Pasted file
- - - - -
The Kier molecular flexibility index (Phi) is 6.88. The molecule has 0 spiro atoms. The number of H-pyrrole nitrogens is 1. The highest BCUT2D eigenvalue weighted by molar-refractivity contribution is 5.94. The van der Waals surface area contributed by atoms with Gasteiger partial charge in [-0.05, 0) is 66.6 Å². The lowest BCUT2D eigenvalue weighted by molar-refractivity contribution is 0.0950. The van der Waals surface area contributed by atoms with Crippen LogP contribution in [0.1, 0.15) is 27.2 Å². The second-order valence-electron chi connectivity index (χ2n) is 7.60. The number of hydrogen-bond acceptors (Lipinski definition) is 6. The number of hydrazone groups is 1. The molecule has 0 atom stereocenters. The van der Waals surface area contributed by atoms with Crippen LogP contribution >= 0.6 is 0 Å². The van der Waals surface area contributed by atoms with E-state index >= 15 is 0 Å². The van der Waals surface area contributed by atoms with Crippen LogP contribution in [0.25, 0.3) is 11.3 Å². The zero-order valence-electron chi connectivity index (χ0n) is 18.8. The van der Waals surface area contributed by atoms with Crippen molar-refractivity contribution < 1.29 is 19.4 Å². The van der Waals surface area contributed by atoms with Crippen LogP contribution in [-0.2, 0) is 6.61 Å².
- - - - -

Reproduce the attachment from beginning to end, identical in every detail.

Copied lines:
The Kier molecular flexibility index (Phi) is 6.88. The molecule has 0 spiro atoms. The number of H-pyrrole nitrogens is 1. The highest BCUT2D eigenvalue weighted by molar-refractivity contribution is 5.94. The van der Waals surface area contributed by atoms with Gasteiger partial charge in [-0.05, 0) is 66.6 Å². The lowest BCUT2D eigenvalue weighted by molar-refractivity contribution is 0.0950. The van der Waals surface area contributed by atoms with Crippen LogP contribution in [0.1, 0.15) is 27.2 Å². The second-order valence-electron chi connectivity index (χ2n) is 7.60. The number of hydrogen-bond acceptors (Lipinski definition) is 6. The number of hydrazone groups is 1. The molecule has 0 atom stereocenters. The van der Waals surface area contributed by atoms with Crippen LogP contribution >= 0.6 is 0 Å². The van der Waals surface area contributed by atoms with E-state index >= 15 is 0 Å². The van der Waals surface area contributed by atoms with Crippen LogP contribution in [0.25, 0.3) is 11.3 Å². The zero-order valence-electron chi connectivity index (χ0n) is 18.8. The van der Waals surface area contributed by atoms with Crippen molar-refractivity contribution < 1.29 is 19.4 Å². The van der Waals surface area contributed by atoms with Crippen LogP contribution in [-0.2, 0) is 6.61 Å².